Monday

20th Nov 2017

EU court to probe new Facebook data challenge

  • The EU's top court is set to revisit data transfers by Facebook to the United States (Photo: Eduardo Woo)

The High Court in Ireland wants the European Court of Justice to decide on a case that could have huge implications on Facebook data transfers from Europe to the United States.

On Tuesday (3 October), the court issued a 152-page judgment on Facebook's EU-US data transfers following revelations of US-led mass surveillance in 2013.

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Max Schrems, an Austrian privacy campaigner who had initially challenged Facebook in light of the US surveillance, said in a statement that the internet giant "seems to have lost in every argument they were making."

The five-week hearing had scoured through some 45,000 pages of documents in a move that appears to suggest that the United States may be violating the fundamental rights of Europeans.

Mass indiscriminate processing of data

The Irish court in its judgment said that "it is clear that there is mass indiscriminate processing of data by the United States government agencies, whether this is described as mass or targeted surveillance."

It noted that the "case raises issues of very major, indeed fundamental, concern to millions of people within the European Union and beyond".

EU law requires that the personal data of Europeans is "adequately protected" whenever it is transferred outside the European Union.

But the US spy hub, the National Security Agency (NSA), has been sweeping up and processing the same data regardless of EU laws, according to disclosures by US intelligence contractor Edward Snowden. The revelations sparked outrage throughout Europe.

Facebook's international seat is in Dublin. The Irish-based headquarter deals with over 85 percent of global Facebook users, which is then sent to its parent company in the United States for processing.

Facebook and similar US tech giants have been forced into a legal dilemma - to either comply with NSA demands or follow EU laws. The data transfers are worth billions to the companies.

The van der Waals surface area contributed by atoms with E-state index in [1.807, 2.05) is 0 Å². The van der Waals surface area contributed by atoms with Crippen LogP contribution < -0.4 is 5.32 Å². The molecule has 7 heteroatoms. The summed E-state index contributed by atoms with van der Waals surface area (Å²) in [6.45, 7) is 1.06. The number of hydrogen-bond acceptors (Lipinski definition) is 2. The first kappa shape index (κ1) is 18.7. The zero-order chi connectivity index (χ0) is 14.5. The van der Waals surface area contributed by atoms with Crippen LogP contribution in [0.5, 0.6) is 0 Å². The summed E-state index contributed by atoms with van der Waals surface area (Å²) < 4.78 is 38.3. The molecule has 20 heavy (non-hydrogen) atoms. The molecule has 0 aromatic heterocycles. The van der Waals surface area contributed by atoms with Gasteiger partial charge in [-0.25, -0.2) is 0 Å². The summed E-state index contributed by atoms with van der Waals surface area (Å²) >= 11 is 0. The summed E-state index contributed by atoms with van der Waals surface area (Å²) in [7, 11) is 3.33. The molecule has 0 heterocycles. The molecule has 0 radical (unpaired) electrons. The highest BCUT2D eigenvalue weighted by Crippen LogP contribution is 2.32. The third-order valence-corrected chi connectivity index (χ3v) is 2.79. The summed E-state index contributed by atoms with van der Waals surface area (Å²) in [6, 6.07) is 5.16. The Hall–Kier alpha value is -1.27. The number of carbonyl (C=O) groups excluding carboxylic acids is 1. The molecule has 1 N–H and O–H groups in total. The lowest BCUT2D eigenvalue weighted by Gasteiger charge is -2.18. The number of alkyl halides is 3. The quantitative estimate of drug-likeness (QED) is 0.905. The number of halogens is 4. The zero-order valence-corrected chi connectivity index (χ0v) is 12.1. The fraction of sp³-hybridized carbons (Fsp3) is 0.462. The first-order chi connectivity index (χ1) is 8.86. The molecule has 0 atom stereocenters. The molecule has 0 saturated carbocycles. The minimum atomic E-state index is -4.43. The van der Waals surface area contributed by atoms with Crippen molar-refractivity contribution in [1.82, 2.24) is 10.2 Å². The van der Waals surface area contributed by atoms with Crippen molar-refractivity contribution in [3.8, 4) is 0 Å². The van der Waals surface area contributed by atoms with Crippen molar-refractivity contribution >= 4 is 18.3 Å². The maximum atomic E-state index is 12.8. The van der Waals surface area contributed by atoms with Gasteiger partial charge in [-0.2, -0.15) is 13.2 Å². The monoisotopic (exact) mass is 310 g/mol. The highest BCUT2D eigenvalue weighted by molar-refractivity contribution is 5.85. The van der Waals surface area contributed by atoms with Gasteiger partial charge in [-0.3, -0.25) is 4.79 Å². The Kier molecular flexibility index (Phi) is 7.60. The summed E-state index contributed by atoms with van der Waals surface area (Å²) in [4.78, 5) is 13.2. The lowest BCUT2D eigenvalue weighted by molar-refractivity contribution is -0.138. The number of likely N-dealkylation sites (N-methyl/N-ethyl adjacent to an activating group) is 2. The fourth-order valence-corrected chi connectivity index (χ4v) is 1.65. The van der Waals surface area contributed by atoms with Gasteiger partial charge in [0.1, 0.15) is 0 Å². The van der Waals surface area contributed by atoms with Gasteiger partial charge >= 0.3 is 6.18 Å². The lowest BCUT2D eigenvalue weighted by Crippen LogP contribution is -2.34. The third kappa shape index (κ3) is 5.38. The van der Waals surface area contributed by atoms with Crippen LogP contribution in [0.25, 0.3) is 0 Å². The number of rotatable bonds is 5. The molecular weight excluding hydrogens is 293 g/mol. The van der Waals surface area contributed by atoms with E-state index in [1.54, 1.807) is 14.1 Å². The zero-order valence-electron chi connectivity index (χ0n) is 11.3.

Safe Harbour vs Privacy Shield

The European Court of Justice in 2015 had already knocked down a EU-US data sharing pact known as Safe Harbour, due in part, to mass surveillance.

The scheme has since been replaced by Privacy Shield, which itself has come under intense scrutiny given the lack of US efforts to fully implement the self-certifying agreement.

Tuesday's judgment refers to so-called standard contractual clauses that also allow the data transfers to take place.

Facebook Ireland started using the clauses with its parent US-based Facebook Inc after Safe Harbour became invalid.

The clauses have a built-in emergency feature that allows local European data protection authorities to stop the data flows, should the personal data of Europeans be violated while in the United States and elsewhere.

Schrems had argued that the Irish Data protection authority at the time was duty bound to trigger the emergency clause, given the NSA revelations.

But Tuesday's judgment now questions the validity of the standard contractual clauses in general, which had been approved by the European Commission.

Ireland's data protection commissioner, Helen Dixon, had probed Schrems complaint in 2016 and found his arguments against his data being transferred to the US compelling.

But she then questioned the validity of standard contractual clauses themselves, going beyond Schrem's initial complaint.

Schrems said such clauses are valid as they allow data protection authorities to suspend individual problematic data flows.

"It is still unclear to me why the DPC [data protection commissioner] is taking the extreme position that the SCCs [standard contractual clauses,] should be invalidated Facebook across the board, when a targeted solution is available," he said.

The Luxembourg-based court is set to receive the exact questions from the Irish High Court to be probed at a later date.

US tests EU patience over Privacy Shield

The data sharing pact with the US is yet to be fully implemented, as the Americans have failed to appoint people in key positions to ensure EU citizens' personal data is protected.

Austrian privacy case against Facebook hits legal snag

Austrian privacy campaigner Max Schrems may sue Facebook Ireland in an Austrian court but won't be able to pursue a class action suit in Austria, according to a non-binding opinion by a top EU court advisor.

Investigation

EU states copy Israel's 'predictive policing'

Israelis are using social profiling and predictive policing, also known as 'Facebook arrests', to crack down on suspects in Palestinian territories. National authorities in the EU, including the EU's police agency, Europol, are now applying the tactics closer to home.

EU Parliament 'cookie' restrictions worry online media

The European Parliament and groups representing newspapers and magazines are at odds over how new privacy rules will affect the media, especially restrictions on website cookies - but one MEP thinks it could spark new business models.

MEPs ponder how to fight tax havens

After the Paradise Papers brought new revelations about tax dodging across the globe, including in the EU, the European Parliament wonders how to step up the fight.

MEPs point finger at Malta

The European Parliament debated shady deals and rule of law in Malta after the murder of Daphne Caruana Galizia, while the Commission wanted to avoid a "political fight".

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